- Pushes You Back Into Your Seat
- Here’s another one that’s overused and technically incorrect. First of all there aren’t any magical forces which push you back into the car seat. An accelerating car moves itself forward while your body wants to remain at rest. The seatback actually pushes you forward along with the car, but that doesn’t sound as visceral. Oh well, what are you going to do?
- Trackday Weapon
- Whether you’re driving the latest Porsche Cayman or a clapped out Toyota Tercel you too can channel your inner Ricky Bobby and head to a track day or autocross event. And regardless of the vehicle you’re in you’ll probably have a blast. Sure, some cars are better-suited for eking out those last few tenths of a second but so much of it is up to the driver. If there’s anything lovable car shows like Top Gear and Roadkill have shown, it’s that nearly everything can be made to go around the track.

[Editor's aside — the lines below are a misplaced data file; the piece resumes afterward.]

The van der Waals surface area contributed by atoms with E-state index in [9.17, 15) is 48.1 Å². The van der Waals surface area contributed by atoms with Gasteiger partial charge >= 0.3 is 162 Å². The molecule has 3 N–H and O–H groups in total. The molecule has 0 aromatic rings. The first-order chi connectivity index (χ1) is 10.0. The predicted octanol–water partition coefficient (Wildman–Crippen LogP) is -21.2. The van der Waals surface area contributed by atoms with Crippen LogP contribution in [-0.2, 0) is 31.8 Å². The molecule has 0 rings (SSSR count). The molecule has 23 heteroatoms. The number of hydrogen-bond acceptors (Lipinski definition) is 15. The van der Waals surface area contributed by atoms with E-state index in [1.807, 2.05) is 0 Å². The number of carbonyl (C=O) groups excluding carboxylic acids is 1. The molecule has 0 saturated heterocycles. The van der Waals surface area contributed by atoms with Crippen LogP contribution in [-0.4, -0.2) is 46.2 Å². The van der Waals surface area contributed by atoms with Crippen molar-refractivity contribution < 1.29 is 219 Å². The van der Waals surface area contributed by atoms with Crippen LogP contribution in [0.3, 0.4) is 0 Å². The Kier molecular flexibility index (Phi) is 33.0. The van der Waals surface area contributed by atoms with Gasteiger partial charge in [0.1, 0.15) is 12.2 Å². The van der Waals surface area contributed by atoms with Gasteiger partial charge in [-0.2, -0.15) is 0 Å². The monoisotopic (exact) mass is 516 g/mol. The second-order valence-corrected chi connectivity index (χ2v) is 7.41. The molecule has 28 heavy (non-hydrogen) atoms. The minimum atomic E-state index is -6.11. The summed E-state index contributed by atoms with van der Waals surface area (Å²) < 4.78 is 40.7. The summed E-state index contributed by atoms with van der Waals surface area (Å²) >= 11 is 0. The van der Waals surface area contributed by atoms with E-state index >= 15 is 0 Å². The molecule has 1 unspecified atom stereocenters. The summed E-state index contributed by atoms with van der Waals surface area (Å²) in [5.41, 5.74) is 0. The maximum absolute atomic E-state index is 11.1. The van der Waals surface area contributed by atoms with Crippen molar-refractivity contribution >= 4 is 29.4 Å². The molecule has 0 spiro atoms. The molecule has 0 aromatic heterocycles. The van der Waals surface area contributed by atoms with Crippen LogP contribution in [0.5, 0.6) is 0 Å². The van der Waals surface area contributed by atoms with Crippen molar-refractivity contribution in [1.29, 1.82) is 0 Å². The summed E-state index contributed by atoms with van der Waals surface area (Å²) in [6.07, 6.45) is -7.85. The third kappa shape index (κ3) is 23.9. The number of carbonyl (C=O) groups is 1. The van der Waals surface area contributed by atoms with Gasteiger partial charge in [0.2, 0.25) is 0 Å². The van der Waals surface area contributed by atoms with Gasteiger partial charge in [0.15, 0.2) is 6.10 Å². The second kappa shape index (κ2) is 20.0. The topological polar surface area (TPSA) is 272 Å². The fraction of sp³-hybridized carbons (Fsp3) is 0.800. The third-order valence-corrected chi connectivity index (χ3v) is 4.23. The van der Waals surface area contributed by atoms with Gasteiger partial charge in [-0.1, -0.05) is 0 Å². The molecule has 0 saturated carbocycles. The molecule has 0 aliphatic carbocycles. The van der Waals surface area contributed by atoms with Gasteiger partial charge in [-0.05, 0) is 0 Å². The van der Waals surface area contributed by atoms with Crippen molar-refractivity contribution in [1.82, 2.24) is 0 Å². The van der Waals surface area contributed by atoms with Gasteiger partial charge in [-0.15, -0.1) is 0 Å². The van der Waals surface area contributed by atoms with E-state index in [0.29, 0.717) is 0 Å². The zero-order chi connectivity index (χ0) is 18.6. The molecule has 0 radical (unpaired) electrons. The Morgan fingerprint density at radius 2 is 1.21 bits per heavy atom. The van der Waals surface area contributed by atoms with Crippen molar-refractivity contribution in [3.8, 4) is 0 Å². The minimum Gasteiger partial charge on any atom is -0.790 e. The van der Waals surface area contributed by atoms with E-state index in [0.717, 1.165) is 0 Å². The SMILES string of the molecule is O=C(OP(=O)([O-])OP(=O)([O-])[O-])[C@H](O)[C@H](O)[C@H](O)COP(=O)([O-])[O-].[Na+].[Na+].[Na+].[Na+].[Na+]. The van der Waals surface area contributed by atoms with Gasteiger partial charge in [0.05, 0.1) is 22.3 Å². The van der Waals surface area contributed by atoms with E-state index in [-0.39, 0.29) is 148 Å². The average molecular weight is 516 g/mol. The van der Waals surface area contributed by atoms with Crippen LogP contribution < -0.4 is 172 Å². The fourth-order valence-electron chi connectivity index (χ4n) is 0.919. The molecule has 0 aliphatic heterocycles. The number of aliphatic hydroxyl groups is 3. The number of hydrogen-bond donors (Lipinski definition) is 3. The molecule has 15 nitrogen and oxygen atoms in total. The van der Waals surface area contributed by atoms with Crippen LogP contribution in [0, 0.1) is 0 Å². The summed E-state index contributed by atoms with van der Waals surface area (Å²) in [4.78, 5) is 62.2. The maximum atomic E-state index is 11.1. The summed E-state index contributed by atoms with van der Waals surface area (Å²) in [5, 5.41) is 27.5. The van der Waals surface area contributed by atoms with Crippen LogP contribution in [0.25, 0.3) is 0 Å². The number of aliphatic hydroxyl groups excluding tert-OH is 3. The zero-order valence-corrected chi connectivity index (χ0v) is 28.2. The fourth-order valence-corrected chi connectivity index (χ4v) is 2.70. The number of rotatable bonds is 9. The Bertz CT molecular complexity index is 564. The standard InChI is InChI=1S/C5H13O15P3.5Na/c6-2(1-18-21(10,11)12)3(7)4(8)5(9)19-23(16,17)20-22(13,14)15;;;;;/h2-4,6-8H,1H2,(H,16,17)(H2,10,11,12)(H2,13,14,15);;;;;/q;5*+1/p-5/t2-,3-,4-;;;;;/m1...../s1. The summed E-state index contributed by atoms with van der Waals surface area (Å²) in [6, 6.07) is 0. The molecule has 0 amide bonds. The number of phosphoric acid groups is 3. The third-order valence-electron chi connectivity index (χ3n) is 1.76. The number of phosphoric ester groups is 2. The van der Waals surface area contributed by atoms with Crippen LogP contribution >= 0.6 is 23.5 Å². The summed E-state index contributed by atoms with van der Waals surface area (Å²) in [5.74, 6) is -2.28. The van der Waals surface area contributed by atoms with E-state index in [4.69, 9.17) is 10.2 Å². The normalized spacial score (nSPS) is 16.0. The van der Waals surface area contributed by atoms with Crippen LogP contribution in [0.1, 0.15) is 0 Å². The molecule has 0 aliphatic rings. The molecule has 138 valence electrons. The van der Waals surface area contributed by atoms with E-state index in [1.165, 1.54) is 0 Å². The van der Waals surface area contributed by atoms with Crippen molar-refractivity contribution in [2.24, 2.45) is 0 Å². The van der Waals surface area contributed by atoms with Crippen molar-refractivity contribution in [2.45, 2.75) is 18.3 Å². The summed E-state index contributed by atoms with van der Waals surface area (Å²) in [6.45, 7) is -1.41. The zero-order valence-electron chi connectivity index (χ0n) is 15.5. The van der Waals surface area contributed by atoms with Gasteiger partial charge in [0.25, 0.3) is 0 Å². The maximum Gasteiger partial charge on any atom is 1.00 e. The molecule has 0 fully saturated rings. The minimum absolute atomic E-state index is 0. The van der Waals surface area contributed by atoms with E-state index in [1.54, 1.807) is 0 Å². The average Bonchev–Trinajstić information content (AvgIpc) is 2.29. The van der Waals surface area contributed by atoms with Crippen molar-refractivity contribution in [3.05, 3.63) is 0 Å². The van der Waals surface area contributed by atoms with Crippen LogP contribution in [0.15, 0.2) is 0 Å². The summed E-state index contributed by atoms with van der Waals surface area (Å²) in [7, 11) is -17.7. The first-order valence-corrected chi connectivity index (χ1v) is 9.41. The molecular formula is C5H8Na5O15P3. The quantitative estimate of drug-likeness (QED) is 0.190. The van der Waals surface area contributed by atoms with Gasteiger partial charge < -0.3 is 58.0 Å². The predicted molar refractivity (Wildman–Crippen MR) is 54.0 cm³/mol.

- In The Hands Of A Professional
- This phrase is often dropped in front of #7 which results in the redundant “in the hands of a professional, this car can be a real trackday weapon”. What separates a professional athlete from Joe Schmoe is their skill and ability to outperform others with even mundane equipment. That wasn’t a groundbreaking statement, was it? It goes without saying that someone whose job it is to be good at something will do just that. By saying this you’re only highlighting your own inability to make good use of the tool.
- Dino Fuel
- Oil does not actually come from dinosaurs. The petroleum that’s retrieved from beneath the Earth’s surface is much older than the reptiles and was probably formed by dead plankton and algae. Yeah… nowhere near as cool. Oh well. With the proliferation of electric vehicles this cliche is destined to join its namesake creatures in the history books.